“We extend our sincere condolences to Dr Kabungo’s family and the football family at large,” Zambia FA president Andrew Kamanga said in a statement confirming the death.
Zambian football legend Kalusha Bwalya, who was close friends with Mr Kabungo was in shock, telling the BBC he couldn't believe the news.
Dr Kabungo was the national team medic when the southern African country lifted their
historic Africa Cup of Nations trophy in 2012.
He was also part of the Fifa and Confederation of
African Football (Caf) medical committees at the time of his death.
Hotel and helicopters seized from ex-Zambia minister
Former Zambia's Foreign Affairs Minister Joseph Malanji has been arrested for alleged money-laundering activities.
The authorities said Mr Malanji was arrested for owning a hotel suspected to be bought by proceeds of crime.
He is also suspected to have procured a helicopter $700,000 (£530,000) from proceeds of crime.
Mr Malanji has previously denied the allegations.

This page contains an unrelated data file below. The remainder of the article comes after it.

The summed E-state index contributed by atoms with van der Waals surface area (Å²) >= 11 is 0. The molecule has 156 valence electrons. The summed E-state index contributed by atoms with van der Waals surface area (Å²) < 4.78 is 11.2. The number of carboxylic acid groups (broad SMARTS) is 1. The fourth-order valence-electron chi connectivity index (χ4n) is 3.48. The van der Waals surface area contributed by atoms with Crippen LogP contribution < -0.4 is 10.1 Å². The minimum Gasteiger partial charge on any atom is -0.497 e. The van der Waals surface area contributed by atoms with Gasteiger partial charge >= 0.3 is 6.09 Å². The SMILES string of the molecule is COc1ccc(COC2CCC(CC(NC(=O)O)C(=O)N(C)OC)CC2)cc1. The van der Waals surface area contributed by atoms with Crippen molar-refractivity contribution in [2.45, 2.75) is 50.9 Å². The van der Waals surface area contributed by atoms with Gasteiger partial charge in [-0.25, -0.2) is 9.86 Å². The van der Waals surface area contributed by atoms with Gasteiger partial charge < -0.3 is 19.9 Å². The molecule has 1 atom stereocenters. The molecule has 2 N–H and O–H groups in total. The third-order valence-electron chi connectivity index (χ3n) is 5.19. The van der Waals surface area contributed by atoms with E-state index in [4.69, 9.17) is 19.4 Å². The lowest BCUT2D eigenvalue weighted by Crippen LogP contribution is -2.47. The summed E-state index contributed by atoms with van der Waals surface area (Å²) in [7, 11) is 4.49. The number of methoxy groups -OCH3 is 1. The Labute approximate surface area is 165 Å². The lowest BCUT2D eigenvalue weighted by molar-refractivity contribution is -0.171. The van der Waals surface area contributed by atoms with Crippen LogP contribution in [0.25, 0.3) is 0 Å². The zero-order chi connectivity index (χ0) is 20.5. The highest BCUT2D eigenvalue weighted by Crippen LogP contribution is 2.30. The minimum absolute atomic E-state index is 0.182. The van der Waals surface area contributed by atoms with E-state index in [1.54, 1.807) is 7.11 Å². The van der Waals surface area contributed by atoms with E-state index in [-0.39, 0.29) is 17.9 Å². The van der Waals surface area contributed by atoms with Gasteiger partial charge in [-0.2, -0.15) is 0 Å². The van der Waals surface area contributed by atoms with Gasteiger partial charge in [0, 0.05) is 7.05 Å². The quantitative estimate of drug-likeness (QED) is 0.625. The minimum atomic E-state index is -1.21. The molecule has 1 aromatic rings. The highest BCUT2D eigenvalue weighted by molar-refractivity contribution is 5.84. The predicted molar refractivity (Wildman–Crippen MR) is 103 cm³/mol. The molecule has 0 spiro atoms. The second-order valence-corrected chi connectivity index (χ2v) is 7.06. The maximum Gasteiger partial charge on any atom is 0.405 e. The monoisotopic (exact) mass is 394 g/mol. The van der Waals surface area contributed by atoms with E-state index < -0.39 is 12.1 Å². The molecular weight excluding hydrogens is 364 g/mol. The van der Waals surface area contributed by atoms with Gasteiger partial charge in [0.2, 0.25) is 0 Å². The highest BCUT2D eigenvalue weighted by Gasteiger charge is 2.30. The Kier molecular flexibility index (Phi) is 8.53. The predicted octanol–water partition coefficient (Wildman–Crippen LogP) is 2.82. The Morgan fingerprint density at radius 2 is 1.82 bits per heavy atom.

He was arrested by the anti-money laundering unit of Zambia’s Drug Enforcement Commission (DEC), becoming the second ex-minister to be arrested in a week after former justice minister Given Lubinda who was charged on Tuesday.
“The hotel has since been seized together with the two helicopters, the other one being the helicopter he was arrested for earlier which are currently in South Africa and arrangements are being made to have them brought into the country,” the commission's spokesman Mathias Kamanga said in a statement.
Mr Malanji has been released on police bond, according to the local Diamond TV.
He served in the cabinet of former President Edgar Lungu, who lost the presidential election in August 2021.
Zambia’s new government is pursuing an anti-corruption drive after winning elections last year. It is yet to secure any major convictions.
Zambian ex-justice minister charged with corruption
BBC News, Lusaka
The Anti-Corruption Commission (ACC) in Zambia has
charged and arrested the country’s former justice minister for allegedly being in possession of property reasonably suspected to be the proceeds of crime.
Given Lubinda appeared for questioning on Monday at the
ACC offices in the capital, Lusaka, where he was formally arrested before being released on
His lawyer, Jonas Zimba, confirmed Mr Lubinda had been charged
for allegedly owning a house in Lusaka’s upmarket Kingsland City and having four different bank accounts.
On Tuesday, Mr Lubinda denied the charges at a press
briefing, labelling his interrogation as hypocritical.
He also downplayed events, saying there
was nothing new in the allegations as he had previously been summoned to answer
He said he was happy the charges were proceeding to court